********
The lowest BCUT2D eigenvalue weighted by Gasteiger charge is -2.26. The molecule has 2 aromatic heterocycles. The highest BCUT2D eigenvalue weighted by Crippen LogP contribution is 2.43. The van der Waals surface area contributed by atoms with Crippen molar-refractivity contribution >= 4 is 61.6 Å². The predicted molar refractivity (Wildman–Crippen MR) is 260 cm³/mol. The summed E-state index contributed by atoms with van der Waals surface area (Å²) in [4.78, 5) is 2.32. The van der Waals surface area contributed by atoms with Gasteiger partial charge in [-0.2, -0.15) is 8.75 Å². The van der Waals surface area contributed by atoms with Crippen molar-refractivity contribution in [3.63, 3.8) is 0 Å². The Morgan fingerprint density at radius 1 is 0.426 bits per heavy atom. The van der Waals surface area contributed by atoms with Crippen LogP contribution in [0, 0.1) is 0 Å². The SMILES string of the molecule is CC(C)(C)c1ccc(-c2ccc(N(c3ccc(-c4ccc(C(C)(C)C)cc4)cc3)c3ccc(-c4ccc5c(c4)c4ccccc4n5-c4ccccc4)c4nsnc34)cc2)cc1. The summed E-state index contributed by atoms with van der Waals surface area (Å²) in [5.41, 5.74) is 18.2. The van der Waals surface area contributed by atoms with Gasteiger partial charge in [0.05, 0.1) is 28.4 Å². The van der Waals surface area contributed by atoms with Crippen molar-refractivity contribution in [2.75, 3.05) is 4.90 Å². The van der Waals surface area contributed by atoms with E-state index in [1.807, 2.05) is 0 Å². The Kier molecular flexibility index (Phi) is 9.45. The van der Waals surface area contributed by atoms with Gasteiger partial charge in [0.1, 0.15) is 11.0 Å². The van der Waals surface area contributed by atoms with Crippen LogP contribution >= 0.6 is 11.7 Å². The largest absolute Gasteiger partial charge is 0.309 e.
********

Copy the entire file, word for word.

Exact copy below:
The lowest BCUT2D eigenvalue weighted by Gasteiger charge is -2.26. The molecule has 2 aromatic heterocycles. The highest BCUT2D eigenvalue weighted by Crippen LogP contribution is 2.43. The van der Waals surface area contributed by atoms with Crippen molar-refractivity contribution >= 4 is 61.6 Å². The predicted molar refractivity (Wildman–Crippen MR) is 260 cm³/mol. The summed E-state index contributed by atoms with van der Waals surface area (Å²) in [4.78, 5) is 2.32. The van der Waals surface area contributed by atoms with Gasteiger partial charge in [-0.2, -0.15) is 8.75 Å². The van der Waals surface area contributed by atoms with Crippen molar-refractivity contribution in [3.63, 3.8) is 0 Å². The Morgan fingerprint density at radius 1 is 0.426 bits per heavy atom. The van der Waals surface area contributed by atoms with Crippen LogP contribution in [0, 0.1) is 0 Å². The SMILES string of the molecule is CC(C)(C)c1ccc(-c2ccc(N(c3ccc(-c4ccc(C(C)(C)C)cc4)cc3)c3ccc(-c4ccc5c(c4)c4ccccc4n5-c4ccccc4)c4nsnc34)cc2)cc1. The summed E-state index contributed by atoms with van der Waals surface area (Å²) in [5.41, 5.74) is 18.2. The van der Waals surface area contributed by atoms with Gasteiger partial charge in [0.05, 0.1) is 28.4 Å². The van der Waals surface area contributed by atoms with Crippen molar-refractivity contribution in [2.75, 3.05) is 4.90 Å². The van der Waals surface area contributed by atoms with E-state index in [1.807, 2.05) is 0 Å². The Kier molecular flexibility index (Phi) is 9.45. The van der Waals surface area contributed by atoms with Gasteiger partial charge in [0.1, 0.15) is 11.0 Å². The van der Waals surface area contributed by atoms with Crippen LogP contribution >= 0.6 is 11.7 Å². The largest absolute Gasteiger partial charge is 0.309 e.